Despite its delicate appearance, sweet wormwood, or artemisinin, packs a powerful punch to cancer cells. In fact, a study has shown that it actually kills them while leaving normal cells unscathed.
The native of Eurasia and member of the daisy and sunflower family has been used in China to treat fevers for more than 2,000 years and also treats certain forms of malaria. Now it’s being used against cancer.
Dr. Henry Lai and his colleague, Dr. Narendra Singh, bioengineering researchers at the University of Washington, have verified its anti-cancer properties by testing it on human and animal cancer cells. They treated dogs of various breeds and sexes with different cancers such as lymphosarcoma, breast adenocarcinoma and osteosarcoma.
An article in Dogs Naturally magazine highlights this success story: “A dog with osteosarcoma so severe that it couldn’t walk across the room made a complete recovery within five days of receiving the treatment. X-rays showed the animal’s tumor ‘had basically disappeared.'”
Other results were generally positive: tumor sizes were reduced; there was no reoccurrence of cancer in five dogs operated on and given artemisinin.
The article continues with information on how to administer the herb to your pup.
How to give Artemisinin
Artemisinin has two derivatives: Artesunate, which has a relatively short half-life; and Artemether, which may be a more effective derivative, because it stays in the body longer. It also may be more effective than Artemisinin alone in brain cancers, because it penetrates the blood-brain barrier more readily.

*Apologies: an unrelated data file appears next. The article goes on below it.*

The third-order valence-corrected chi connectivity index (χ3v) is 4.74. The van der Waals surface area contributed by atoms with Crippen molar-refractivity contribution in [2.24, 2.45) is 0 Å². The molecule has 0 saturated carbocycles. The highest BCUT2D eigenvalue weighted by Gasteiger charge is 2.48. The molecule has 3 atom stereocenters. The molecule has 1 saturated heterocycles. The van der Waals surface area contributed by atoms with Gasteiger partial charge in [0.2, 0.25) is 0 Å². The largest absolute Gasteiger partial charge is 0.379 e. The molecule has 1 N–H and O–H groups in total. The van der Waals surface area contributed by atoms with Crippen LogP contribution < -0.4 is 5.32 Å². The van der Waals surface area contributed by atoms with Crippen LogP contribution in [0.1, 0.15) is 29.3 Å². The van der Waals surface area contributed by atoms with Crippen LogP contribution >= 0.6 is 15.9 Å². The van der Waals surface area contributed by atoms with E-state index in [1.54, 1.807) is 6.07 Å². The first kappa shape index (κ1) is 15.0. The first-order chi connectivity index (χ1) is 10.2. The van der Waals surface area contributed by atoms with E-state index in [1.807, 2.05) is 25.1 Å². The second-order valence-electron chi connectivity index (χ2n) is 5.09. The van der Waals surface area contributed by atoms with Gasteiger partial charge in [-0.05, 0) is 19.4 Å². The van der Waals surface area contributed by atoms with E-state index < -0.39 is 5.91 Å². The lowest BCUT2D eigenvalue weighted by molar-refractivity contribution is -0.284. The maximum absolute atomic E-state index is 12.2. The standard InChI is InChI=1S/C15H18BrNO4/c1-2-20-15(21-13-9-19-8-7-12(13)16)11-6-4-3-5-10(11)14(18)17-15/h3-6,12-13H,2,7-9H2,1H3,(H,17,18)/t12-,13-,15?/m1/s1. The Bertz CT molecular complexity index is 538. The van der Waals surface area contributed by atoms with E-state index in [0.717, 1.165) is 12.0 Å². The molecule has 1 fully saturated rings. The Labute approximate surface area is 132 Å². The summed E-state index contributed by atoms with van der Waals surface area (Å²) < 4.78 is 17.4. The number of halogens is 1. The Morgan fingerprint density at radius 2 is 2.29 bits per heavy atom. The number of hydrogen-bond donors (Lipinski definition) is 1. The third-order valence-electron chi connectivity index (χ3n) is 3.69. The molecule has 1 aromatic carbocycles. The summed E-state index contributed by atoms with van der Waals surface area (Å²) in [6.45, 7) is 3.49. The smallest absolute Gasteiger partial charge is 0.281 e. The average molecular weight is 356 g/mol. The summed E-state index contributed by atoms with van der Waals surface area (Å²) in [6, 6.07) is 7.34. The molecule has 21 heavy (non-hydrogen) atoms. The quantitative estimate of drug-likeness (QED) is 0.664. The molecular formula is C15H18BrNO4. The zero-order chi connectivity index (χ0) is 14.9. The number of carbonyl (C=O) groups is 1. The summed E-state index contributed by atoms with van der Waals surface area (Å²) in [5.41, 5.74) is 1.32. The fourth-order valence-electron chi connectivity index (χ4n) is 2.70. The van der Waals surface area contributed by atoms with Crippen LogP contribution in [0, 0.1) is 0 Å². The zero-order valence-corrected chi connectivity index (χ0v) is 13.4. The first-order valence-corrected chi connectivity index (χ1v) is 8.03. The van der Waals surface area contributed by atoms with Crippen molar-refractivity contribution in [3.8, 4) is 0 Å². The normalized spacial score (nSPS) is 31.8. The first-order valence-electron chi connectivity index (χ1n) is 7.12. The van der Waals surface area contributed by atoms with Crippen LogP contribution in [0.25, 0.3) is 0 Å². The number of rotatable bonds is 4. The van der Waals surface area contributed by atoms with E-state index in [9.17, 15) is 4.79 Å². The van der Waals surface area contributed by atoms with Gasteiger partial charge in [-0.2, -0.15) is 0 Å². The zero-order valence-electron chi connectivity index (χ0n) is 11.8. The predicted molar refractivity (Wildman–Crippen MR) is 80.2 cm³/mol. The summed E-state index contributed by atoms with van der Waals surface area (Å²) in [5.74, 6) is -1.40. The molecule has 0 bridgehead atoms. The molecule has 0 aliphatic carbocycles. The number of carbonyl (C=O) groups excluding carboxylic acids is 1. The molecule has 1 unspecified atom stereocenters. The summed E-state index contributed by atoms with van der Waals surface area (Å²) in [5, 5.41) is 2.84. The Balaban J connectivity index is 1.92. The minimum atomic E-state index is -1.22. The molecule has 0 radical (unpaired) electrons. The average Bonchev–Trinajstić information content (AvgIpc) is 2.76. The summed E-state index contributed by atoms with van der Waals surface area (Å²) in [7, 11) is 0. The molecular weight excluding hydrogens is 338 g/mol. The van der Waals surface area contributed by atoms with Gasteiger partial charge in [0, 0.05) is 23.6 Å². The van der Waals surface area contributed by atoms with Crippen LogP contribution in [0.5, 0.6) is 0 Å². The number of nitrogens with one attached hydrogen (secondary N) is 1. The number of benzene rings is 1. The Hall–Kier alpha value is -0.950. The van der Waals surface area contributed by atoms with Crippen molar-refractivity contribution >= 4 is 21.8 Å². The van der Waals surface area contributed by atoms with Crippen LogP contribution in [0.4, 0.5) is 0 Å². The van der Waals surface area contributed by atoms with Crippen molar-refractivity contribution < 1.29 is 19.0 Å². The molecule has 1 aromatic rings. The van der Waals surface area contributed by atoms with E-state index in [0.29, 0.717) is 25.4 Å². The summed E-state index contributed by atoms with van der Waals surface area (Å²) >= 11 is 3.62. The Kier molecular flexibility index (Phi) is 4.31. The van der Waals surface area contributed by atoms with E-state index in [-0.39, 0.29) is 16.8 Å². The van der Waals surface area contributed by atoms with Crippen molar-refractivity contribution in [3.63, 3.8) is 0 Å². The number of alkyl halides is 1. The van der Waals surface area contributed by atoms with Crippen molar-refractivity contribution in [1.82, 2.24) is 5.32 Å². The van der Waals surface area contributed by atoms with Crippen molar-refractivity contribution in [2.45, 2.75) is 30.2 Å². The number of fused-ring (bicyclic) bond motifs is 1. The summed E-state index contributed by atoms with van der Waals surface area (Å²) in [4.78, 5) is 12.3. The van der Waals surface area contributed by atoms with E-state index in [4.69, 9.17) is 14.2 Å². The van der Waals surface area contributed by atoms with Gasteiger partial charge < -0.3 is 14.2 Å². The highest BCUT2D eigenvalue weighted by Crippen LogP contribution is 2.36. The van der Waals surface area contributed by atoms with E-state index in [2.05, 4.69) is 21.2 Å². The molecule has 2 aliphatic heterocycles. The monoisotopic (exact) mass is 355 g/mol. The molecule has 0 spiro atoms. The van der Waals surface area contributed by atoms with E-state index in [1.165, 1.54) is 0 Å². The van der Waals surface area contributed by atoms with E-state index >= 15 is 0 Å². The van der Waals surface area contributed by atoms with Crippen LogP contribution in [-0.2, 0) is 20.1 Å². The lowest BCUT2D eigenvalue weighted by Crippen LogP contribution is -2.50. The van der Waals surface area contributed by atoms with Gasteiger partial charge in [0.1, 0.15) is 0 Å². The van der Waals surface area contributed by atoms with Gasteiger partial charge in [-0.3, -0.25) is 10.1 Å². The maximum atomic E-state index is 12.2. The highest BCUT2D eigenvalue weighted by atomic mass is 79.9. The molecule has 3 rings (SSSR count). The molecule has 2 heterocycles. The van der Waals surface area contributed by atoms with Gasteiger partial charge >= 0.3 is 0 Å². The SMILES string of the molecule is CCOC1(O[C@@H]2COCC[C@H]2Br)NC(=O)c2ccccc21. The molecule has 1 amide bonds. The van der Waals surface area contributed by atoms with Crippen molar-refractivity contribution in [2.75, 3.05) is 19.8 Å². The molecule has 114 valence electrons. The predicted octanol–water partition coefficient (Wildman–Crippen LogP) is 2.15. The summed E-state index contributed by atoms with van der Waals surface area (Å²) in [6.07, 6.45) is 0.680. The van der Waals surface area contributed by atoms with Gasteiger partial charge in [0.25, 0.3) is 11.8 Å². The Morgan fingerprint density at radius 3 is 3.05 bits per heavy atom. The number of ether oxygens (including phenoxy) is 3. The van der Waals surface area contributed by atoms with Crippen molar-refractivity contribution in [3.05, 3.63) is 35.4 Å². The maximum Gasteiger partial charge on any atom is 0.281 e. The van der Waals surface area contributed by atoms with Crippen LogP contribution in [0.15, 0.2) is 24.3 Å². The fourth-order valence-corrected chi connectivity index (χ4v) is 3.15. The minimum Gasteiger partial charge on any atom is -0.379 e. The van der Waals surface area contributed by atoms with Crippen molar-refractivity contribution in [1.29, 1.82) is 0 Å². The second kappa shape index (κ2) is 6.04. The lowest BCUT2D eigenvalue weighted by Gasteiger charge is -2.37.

Both compounds can be given orally. The source for the Artemisinin used in the Washington State University studies is Holley Pharmaceuticals.
Artemix may be a better choice as it contains artemisinin, artesunate and artemether. Artemix can be purchased from Wellcare.
Let your dog pet drink plenty of fresh water during therapy and provide plenty of pleasant, playful exercise, particularly after dinner for 2 to 3 hours. Inactive and old pets with poor health respond poorly to treatment. Iron supplements are NOT necessary. Avoid iron rich food, such as meat, 3 to 4 hours before the dose. It may be best to have your dog evaluated before and after his treatment (ultrasound, biopsy, X-rays and etc.) to see if the treatment is effective.
For additional information, you may want to check out the Artemisinin and Cancer group for pup parents who are using artemisinin to treat their dog’s cancer.